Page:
As of April, Arizona’s unemployment rate is a little above the national average at 6.7%, with both the state and national average returning to the unemployment rate last seen in 2014. With significant slack in the state and national labor markets, Hammond asks, why are we hearing so much about labor shortages?
“Some of it’s being driven by fear. Workers, particularly in the travel and tourism sectors, where you have a lot of close contact with strangers, they may still be afraid of contracting the virus. We have made progress in terms of vaccinating residents but we still have a long way to go,” said Hammond. “In addition, people in the industries that were most affected by the pandemic, if they were close to retirement, they may have chosen to retire. They may have also switched industries and may not want to go back.”
Hammond speculates some workers may have transitioned to the rapidly growing sector of transportation and warehousing. Labor force participation of women could also be impacted by reduced childcare options. He notes the more generous unemployment insurance benefits created during the pandemic through the various federal coronavirus relief aid could also contribute to the labor shortage reports.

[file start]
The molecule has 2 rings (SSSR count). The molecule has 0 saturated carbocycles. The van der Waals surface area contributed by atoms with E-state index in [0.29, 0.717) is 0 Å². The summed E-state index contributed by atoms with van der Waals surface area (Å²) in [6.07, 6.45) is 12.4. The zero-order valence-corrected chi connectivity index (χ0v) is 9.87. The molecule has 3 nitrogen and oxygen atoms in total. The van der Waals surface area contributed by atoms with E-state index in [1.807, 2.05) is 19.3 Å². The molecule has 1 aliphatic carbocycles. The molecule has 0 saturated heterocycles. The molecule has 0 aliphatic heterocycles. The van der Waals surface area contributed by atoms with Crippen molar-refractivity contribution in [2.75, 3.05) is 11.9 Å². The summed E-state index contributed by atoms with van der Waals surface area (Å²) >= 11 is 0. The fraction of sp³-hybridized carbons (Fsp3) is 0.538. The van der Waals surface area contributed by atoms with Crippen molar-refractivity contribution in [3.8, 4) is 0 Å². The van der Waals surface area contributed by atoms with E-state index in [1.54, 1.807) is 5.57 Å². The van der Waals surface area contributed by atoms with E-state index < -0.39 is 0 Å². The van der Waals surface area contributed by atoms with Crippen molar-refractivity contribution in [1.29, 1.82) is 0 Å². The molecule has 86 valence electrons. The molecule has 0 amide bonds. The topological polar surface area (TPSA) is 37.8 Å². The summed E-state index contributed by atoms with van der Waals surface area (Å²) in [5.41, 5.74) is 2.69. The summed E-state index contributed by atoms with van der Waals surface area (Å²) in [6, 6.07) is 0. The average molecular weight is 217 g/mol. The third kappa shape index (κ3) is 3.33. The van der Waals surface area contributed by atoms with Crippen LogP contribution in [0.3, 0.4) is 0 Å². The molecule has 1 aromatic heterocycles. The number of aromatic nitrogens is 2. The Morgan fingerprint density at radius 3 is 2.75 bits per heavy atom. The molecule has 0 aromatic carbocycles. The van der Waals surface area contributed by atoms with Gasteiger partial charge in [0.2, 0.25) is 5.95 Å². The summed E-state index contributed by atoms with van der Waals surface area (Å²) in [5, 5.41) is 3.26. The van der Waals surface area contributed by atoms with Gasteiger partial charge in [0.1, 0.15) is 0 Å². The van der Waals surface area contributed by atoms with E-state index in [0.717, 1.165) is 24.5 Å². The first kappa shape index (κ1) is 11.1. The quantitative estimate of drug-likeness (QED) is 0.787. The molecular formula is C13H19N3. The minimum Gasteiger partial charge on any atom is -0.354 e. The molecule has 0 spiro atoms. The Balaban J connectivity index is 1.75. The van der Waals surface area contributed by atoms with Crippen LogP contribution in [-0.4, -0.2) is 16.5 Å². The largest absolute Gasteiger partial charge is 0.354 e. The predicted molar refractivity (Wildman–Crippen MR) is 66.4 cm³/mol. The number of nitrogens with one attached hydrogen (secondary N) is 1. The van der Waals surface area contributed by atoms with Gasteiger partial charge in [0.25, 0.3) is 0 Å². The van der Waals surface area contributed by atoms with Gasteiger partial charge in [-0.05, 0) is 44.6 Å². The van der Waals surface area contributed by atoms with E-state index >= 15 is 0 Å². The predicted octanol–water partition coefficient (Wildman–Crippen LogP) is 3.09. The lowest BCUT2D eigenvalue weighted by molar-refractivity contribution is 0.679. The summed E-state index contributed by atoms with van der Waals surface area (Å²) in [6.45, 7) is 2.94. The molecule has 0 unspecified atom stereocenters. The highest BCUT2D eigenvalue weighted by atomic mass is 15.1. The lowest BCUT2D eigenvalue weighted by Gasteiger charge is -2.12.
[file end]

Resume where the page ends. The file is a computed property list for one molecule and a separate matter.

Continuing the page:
“There are a lot of factors driving the reports of labor shortages that we’re seeing. One thing to keep in mind is that those are temporary,” said Hammond. “They’re gradually going to dissipate as we move forward through the summer, and we should see job growth pick up some steam and the unemployment rate continue to trend down.”
The center launched a set of weekly indicators in the travel and tourism sector, tracking U.S. weekly hotel occupancy rate, weekly U.S. box office sales and movie theaters, people passing through TSA checkpoints, and seated diners and restaurants using the OpenTable app. The travel and tourism industry, hit hardest during the pandemic, continues to recover.
“Hotel occupancy rates still are much better than it was last year at this time but it’s still significantly below where we’d normally be at this time of year,” said Hammond. “Arizona’s hotel occupancy rate is significantly above the national average. But even there, we still have some work to do.”
Overall movie box office sales are incredibly lower than where they would expect them to be at this time of year, since there are not as many people heading to theaters and studios are not releasing the same slate of movies, said Hammond. He expects it would improve with increased vaccinations and as people feel more comfortable.
For the week of Memorial Day weekend, Hammond expected around 16 million passengers per week during normal times, but for the last week there were more than 11 million passengers, which is better than the same time last year.
According to Hammond, restaurants and bars are faring better, with taxable sales at pre-pandemic levels. He also noted gas sales are up as people begin to drive more, but certain segments of travel and tourism remain way below where they were before the pandemic, like hotels and motels along with the amusement and recreation sector.
Over the past year, the housing market stayed strong, with rapidly rising housing prices. Housing permits increased for both single and multifamily to over 60,000 permits, the highest level of permit activity since 2006, Hammond said.